[source: Wikimedia Commons]
As it was an imperial abbey, the members of the community and their abbess held a special status. Though it’s first abbesses were princesses by birth, the title actually came with the position. The Abbess of Quedlinburg was considered a princess of the Holy Roman Empire and held the responsibilities of a prince. This gave her a seat at the Reichstag and made her ecclesiastically subject to no one but the Pope. Quedlinburg’s emphasis on learning also meant that these women tended to be highly educated.
[Tombstone of Abbess Adelheid I, source: Wikimedia Commons]
Beatrice I, Adelaide II (both 11th century), and Agnes I (12th century) all provided significant political support to the Holy Roman Emperor during conflicts with the Pope. Agnes II (12th century) was a miniaturist and engraver as well as a patron of the arts. Hedwig (15th century) successfully prevented the town of Quedlinburg from joining the Hanseatic League.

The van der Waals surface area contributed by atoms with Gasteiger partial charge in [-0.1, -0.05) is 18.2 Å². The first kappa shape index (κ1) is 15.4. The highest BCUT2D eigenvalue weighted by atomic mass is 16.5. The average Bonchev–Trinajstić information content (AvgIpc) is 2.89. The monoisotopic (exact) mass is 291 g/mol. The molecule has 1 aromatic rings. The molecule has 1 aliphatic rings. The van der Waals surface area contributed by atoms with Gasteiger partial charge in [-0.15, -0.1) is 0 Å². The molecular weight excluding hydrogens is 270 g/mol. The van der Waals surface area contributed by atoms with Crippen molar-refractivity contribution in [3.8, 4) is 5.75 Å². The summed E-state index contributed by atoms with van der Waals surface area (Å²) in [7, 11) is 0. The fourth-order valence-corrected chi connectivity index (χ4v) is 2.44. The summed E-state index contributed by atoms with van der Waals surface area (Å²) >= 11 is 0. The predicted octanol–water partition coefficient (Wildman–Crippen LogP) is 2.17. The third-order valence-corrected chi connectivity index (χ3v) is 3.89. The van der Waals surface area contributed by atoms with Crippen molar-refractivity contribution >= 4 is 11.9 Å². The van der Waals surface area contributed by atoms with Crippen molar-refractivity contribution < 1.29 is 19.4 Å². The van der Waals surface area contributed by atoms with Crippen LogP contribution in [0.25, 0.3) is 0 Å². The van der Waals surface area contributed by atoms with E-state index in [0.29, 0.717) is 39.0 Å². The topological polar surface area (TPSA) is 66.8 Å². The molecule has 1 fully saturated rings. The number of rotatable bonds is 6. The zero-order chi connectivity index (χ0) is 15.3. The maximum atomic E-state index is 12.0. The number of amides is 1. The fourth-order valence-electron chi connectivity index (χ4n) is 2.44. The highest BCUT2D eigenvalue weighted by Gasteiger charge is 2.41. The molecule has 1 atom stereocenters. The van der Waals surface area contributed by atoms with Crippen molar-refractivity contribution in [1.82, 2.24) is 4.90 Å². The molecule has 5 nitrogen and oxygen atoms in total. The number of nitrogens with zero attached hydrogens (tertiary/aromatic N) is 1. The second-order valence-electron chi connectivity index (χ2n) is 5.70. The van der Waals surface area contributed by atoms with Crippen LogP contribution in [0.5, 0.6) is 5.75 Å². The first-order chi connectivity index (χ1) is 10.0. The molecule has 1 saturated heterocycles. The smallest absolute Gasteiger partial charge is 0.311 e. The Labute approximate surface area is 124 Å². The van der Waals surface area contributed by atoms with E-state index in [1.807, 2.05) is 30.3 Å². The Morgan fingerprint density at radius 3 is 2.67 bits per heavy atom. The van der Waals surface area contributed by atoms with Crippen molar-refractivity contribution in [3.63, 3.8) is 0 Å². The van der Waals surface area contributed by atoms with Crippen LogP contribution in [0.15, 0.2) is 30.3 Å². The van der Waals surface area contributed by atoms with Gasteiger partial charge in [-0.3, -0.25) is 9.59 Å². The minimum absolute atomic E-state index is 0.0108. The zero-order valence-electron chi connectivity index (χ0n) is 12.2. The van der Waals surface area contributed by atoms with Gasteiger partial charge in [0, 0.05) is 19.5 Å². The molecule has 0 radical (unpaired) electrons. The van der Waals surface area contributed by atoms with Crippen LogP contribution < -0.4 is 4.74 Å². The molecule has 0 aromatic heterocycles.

In 1539, Anna II converted the monastery to Lutheranism and decreed that nuns who wished could leave to marry. She also selected her successor. Prior to this, the abbess had been elected by the nuns of the community. The last abbess, Sophia Albertina of Sweden was extremely popular in both the community and the town. Her popularity and her staunch opposition to the monastery’s dissolution, however, could not save the community and it was dissolved in 1803.
McNamara, Jo Ann. Sisters in Arms: Catholic Nuns through Two Millenia. Cambridge, MA: Harvard University Press, 1996.
Stafford, Pauline. Queens, Concubines, and Dowagers: the King’s Wife in the Early Middle Ages. Athens, Georgia: University of Georgia Press, 1983.
Matilda, abbess of Quedlinburg - Epistolae
List of Princess-Abbesses 800-1600 - Guide to Women in Leadership
Quedlinburg Abbey - Wikipedia
List of Princess-Qbbesses of Quedlinburg - Wikipedia
Annals of Quedlinburg - Wikipedia